Wednesday, 19 November 2014

The Beautiful Gardens of Leura

Photographing the Beautiful Gardens of Leura

Urn in the Garden
Every year in Spring the beautiful gardens of Leura are open to the public to visit as part of the Leura Gardens Festival. Leura is one of the lovely villages in the Blue Mountains near Sydney, Australia so when we're talking Spring we're talking October. Since Leura is at an altitude of almost 1000 metres or around 3,200 feet it enjoys cooler temperatures than nearby Sydney. It also means that the lovely plants and flowers that thrive in climates where seasons are defined do particularly well there.
A single pass lasts for the duration of the festival which runs for nine days. Proceeds from ticket sales benefit our local hospital and its supporting services. During this time you can visit any of the 11 beautiful private gardens which have been opened to the public for the event. The photos which follow were taken during the 2012 festival.

In 2014 the festival runs from October 4 - 12

Where is Leura?

Leura is a cool climate village located in The Blue Mountains west of Sydney, New South Wales, Australia. Situated at an elevation of 985 metres (3,232 ft), Leura experiences definite seasons, something that much of Sydney and places north often don't. Danish architect, Paul Sorenson, recognised the potential for creating stately gardens in this favourable climate following his first successful commission at the Carrington Hotel in neighbouring Katoomba in around 1918. Sorenson fell in love with Leura while several of its wealthier citizens fell in love with his landscaping style. In 1933, Belgian Henri van de Velde retained Paul Sorenson to make his visualations for his estate reality on his Everglades property. Everglades is now owned by the National Trust and is central to the Leura Gardens Festival program.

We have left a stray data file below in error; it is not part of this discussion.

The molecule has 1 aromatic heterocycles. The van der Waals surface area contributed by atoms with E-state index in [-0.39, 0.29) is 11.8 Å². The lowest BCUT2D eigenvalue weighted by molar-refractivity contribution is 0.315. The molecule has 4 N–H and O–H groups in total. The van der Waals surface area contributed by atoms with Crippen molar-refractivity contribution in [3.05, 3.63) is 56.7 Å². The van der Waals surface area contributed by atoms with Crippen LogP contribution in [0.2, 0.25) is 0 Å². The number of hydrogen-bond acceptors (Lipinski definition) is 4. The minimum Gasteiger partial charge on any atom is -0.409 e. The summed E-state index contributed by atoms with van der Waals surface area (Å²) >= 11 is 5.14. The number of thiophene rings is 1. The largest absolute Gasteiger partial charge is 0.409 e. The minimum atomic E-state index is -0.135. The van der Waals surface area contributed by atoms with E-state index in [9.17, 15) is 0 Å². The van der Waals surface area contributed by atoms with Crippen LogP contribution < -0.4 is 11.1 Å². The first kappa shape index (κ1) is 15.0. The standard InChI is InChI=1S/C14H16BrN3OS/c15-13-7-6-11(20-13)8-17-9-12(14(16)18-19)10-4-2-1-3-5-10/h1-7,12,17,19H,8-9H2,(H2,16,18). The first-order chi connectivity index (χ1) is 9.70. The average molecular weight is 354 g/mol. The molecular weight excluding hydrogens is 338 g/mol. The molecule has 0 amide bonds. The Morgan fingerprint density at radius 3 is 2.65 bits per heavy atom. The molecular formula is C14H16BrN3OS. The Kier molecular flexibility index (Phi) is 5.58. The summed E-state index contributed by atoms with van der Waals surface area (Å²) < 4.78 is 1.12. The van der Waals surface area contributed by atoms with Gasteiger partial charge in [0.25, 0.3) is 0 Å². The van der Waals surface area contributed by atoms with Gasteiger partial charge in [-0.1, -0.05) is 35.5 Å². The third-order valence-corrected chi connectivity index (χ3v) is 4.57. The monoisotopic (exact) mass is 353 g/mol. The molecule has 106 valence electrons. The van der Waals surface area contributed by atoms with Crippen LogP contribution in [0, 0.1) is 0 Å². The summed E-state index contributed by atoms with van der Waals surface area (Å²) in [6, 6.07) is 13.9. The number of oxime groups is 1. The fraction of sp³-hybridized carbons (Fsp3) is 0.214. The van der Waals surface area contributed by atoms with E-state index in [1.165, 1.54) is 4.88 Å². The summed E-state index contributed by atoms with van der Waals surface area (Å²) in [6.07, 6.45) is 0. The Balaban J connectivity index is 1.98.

The First Three Gardens

Davaar, Rustlings and Brabourne

Buddha in the Garden
The first three gardens we visited were within a very short walk of each other. At the first garden, called Davaar, we bought our tickets which were valid for the duration of festival. Each garden is ticked off as you enter it. This means we don't have to attempt to visit all the gardens in the one day and can stop and smell the roses so to speak.

Davaar is a lovely collection of alcoves and corners with different levels and little paths between beds of spring bulbs. Sectioned into spaces for different purposes, there is a thriving vegetable garden, ornamental fruit trees and large century old deciduous trees and conifers. We pause to admire fat tulips, daffodils, jonquils and ranunculas.

Next we walked around the corner and across the road to Rustlings where there is a definite oriental feel to the landscaping including small bridges over tiny streams and even what looks like a Japanese bath-house in the far corner. Japanese maples, which must be a riot of colour in autumn, abound; meandering paths lead past hidden buddha statues and rustic garden furniture. Azaleas, camellias and rhododendrons feature heavily, as do tree ferns and birds nest ferns bringing a lush rainforest feel to this lovely sanctuary.

Our next visit is to Brabourne, a total contrast to the previous two properties. This garden is more formal with terraces and mass plantings in colour groups. The focal point of this garden is a massive pinoak tree which branches out to all corners of the expansive grassed sloping rear garden. On our exit we popped in to the stall being held by volunteers and bought some home-made lemon butter.

Beautiful Gardens of Leura: Highlights of our Visit


A Photographic Excursion

Enjoying the Beautiful Gardens of Leura with my Daughters

I went to the Leura Gardens Festival with my two teenage daughters who are both just starting to really get interested in taking photos. They love to get up close and take macro shots whereas I look for textures, light and dark, and shape. Here are some of my favourites from the day enhanced and made available for sale on Zazzle products.

Returning to the Festival

We hadn't planned to return the following day. We'd had a fantastic day and were pretty well satisfied but on the spur of the moment we decided to go back and explore the gardens we'd missed yesterday. We were so glad we did!

We only visited three gardens the second day but these were arguabley the most spectacular of them all. Situated behind modest street frontages, the common denominator was the expansive views overlooking the famed Blue Mountans escarpment.

All images are the property of the writer.

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